Manchester United: Blueprint Back To The Title

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Updated: February 10, 2014
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David Moyes is used to playing in a 4-2-3-1 formation, with two central midfielders, box to box wingers, high-flying wing backs, and a striker/man in the hole combination. This worked spectacularly at Everton, where he didn’t really have too many funds to work with, and had to use the squad he had in the most optimal way. 

However, Manchester United seems to be floundering under his system. Designed for bigger and slower squads, it emphasizes inside out passing, spreading the ball from the middle of the field to the wings in the final third.

Manchester United is not a side built for such a formation. Even though we’ve been attempting to stick to the wing game crossing it into the box, most of our recent moments of brilliance have happened through passes and through balls in the middle of the park.

I propose that a move to a 4-1-3-2 formation would better suit this United squad that has been struggling to find a rhythm lately. There are several important differences between the current system and what I’m suggesting. 

1. Central midfielders—Michael Carrick currently needs a partner in order to be effective, but Ryan Giggs, Tom Cleverly, and Maraoune Fellaini have all disappointed this year. Darren Fletcher is a great guy and a good player but right now he can’t play every few days.

It still remains to be seen if he will return to his previous level. Under the system I’m promoting, Carrick wouldn’t need a partner in the central/defensive midfield, and Fletcher/Cleverly/Fellaini could make a pretty good bench for the future. 

2. Striker problems—Both Robin van Persie and Wayne Rooney are world-class strikers. The problem is only one can be a true forward under the current formation, the other having to fill a supporting midfield role.

The emergence of Adnan Januzaj coupled with the recent purchase of Juan Mata, not to even bother mentioning Shinji Kagawa who has been tragically mishandled under this same formation means that playing Rooney in the 10 spot is pushing other great players out of that role and making him something he’s not. He excels as a striker. Rooney and RVP up front side by side could start the goals rolling in. 

3. Using the best players in the best spots—Forwards could play as out-and-out strikers. With a supporting cast of Januzaj on the left, Mata in the 10 spot, and a world-class right-winger, United could have one of the best strike forces in the world.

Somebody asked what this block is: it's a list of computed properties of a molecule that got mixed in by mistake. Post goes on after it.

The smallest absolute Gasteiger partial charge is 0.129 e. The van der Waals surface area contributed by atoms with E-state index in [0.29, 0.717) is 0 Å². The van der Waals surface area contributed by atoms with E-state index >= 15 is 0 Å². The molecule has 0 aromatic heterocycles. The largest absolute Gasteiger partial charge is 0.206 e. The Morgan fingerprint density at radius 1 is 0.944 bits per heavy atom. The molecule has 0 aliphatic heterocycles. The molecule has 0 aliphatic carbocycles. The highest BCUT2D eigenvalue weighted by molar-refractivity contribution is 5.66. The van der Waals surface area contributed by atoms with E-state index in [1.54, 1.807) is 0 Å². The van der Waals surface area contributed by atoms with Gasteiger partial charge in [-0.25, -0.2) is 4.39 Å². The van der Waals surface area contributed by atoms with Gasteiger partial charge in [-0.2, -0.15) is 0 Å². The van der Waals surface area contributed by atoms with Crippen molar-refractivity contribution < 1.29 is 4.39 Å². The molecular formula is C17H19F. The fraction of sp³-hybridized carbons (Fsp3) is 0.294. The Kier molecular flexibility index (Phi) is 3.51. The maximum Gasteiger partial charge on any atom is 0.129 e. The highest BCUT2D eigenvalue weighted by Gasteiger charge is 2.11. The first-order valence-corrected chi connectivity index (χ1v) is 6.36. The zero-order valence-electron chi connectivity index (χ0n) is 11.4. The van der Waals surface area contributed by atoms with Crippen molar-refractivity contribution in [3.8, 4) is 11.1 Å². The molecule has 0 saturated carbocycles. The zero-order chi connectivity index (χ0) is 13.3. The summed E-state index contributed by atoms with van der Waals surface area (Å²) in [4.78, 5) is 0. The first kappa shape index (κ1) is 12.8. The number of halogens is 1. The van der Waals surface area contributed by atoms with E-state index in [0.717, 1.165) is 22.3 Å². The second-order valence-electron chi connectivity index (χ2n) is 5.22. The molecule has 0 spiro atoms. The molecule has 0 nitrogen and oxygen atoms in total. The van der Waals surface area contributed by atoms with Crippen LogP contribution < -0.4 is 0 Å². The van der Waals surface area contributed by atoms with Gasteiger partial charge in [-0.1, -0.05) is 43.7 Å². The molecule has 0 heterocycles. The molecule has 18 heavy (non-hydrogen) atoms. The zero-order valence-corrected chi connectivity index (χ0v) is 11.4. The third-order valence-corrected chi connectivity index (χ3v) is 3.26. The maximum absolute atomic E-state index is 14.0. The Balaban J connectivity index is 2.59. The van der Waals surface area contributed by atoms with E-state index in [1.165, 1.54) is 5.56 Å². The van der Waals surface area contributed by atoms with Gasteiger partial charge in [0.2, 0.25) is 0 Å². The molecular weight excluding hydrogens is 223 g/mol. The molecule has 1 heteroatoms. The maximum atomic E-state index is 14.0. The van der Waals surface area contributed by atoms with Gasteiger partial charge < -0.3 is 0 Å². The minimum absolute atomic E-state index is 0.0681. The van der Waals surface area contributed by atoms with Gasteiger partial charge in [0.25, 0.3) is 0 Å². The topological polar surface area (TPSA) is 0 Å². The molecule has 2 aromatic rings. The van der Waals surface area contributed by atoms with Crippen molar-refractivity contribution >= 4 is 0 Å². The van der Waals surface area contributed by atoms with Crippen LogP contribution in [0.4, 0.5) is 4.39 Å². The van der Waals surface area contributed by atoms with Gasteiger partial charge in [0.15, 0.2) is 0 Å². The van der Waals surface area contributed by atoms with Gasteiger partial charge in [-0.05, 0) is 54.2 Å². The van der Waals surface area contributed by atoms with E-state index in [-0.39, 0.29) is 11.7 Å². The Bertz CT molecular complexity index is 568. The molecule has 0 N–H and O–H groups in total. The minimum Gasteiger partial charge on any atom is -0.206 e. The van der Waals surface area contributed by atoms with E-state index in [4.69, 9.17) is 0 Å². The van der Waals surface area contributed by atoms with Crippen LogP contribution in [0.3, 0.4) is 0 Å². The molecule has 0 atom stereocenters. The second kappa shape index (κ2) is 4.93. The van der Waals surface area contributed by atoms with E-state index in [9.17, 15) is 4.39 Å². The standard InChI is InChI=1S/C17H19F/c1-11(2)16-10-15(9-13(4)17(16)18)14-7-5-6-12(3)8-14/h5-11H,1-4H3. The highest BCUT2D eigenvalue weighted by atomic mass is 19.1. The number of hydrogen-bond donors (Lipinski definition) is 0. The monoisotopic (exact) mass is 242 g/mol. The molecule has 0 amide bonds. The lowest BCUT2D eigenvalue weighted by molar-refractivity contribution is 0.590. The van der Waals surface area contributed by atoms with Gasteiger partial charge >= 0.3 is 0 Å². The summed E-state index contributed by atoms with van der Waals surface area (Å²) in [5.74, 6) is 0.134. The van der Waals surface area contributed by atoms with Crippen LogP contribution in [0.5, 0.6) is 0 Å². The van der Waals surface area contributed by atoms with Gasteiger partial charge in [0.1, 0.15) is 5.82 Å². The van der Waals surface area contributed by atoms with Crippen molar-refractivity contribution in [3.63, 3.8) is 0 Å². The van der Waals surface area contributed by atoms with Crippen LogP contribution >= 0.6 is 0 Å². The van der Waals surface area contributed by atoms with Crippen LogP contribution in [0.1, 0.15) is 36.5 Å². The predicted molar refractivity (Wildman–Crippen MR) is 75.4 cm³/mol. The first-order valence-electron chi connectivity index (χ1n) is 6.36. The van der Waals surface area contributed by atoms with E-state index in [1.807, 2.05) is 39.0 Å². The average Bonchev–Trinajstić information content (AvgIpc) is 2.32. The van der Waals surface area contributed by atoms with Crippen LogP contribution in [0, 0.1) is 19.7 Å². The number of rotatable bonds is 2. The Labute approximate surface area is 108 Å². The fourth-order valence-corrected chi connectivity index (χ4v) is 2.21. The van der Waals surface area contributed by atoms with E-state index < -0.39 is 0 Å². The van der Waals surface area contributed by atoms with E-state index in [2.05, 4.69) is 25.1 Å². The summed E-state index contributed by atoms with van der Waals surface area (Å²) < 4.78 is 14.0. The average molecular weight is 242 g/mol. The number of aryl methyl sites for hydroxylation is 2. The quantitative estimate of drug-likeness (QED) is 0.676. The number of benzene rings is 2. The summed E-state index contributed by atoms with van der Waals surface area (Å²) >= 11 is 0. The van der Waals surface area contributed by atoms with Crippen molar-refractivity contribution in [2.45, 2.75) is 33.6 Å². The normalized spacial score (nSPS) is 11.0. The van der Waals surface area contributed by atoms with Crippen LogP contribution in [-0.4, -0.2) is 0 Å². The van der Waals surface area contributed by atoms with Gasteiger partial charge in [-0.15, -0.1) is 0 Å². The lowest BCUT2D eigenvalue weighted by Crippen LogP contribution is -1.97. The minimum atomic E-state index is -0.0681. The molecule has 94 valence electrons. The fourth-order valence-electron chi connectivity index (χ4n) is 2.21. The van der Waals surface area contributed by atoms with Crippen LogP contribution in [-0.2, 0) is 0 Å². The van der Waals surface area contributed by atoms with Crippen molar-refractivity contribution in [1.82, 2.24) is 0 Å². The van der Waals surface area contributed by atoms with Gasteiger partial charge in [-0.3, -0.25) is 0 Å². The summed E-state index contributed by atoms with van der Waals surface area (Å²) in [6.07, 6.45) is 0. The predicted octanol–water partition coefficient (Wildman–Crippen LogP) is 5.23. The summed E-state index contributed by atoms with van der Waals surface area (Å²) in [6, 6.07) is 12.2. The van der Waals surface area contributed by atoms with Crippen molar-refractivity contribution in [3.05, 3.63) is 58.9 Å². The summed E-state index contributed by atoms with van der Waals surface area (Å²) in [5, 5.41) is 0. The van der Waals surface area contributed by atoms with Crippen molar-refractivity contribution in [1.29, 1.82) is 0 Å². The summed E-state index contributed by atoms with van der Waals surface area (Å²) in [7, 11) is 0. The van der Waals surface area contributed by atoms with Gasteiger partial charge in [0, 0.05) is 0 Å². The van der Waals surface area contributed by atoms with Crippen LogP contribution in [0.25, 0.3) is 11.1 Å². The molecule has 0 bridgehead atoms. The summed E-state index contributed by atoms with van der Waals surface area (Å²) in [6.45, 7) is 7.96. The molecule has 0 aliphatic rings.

4. It would lessen the transfer needs in the next window—If this switch happened, our needs would lessen from a left back, central midfielder, and central defender to just needing a left back and a better right-wing, thus making the most of what we already have. 

How the new system could work. 

1. Defense—We need a left back. Patrice Evra was a great defender for the Reds, but he’s past his prime. Many fans think that we need to buy a new central defender, but my opinion is that just like in other places under Moyes, we aren’t using what we already have.

Phil Jones and Chris Smalling could be just as good, if not better than the Ferdinand-Vidic partnership that has won us so many trophies. Smalling has been impressive lately; stepping up in a big way to marshal the remaining threads of United’s defense in the Stoke City game. On the other hand, Phil Jones has the size, tenacity, and physicality that our defense needs.

Coupled with an almost perfect tackling record, and a great passing completion percentage, he could be the perfect replacement for Vidic as the defensive strongman for the Reds.  Rafael has held the right-wing spot for a couple of years, and while he has ups and downs, like any other player, he has been more than competent in that role. 

2. Midfield—Great youngsters are coming up, while Mata looks to continue the form that saw him named Chelsea’s player of the year for the last two years. Adnan Januzaj is the youngest regularly starting player since a certain Cristiano Ronaldo.

Current loanees and youth academy products Nick Powell and Wilf Zaha could be great subs or even break through into the starting lineup. Zaha has even more match experience than Januzaj, and after impressing in Cardiff City’s comeback win over Norwich City, he looks promising to fill the right-wing position with both Nani and Antonio Valencia not providing the outside presence needed week in and week out. 

However, he seems to be a perpetual loanee, not being able, so far, to break into the first team.

3. Forwards—RVP and Rooney side by side could be just as good as Yorke and Cole were. Force Rooney to play behind a striker, and you’re limiting him. This could unleash the striking power we have. 

It’s not going to solve all the problems; we still need a good transfer window, but United could very well make top four, if not be a front-runner in the championship race next year if this simple change is introduced. I’d like to see it at least given a try.

At this point in the season, considering how disappointing David Moyes first season has been, it can’t really make matters worse. I’m not saying that we will never win again without instituting the change, but I really do believe that it could better and refine a Red Devils squad with so very much untapped potential. Let’s see what happens. Regardless, We Stand United. 

What do you think? Let me know by leaving a comment below.


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  1. So You

    September 21, 2014 at 11:30 PM

    This is a very good article. Thank you for a great information.

  2. sbo

    August 14, 2014 at 12:44 AM

    I can acquire knowledge in this artilce. Thank you.

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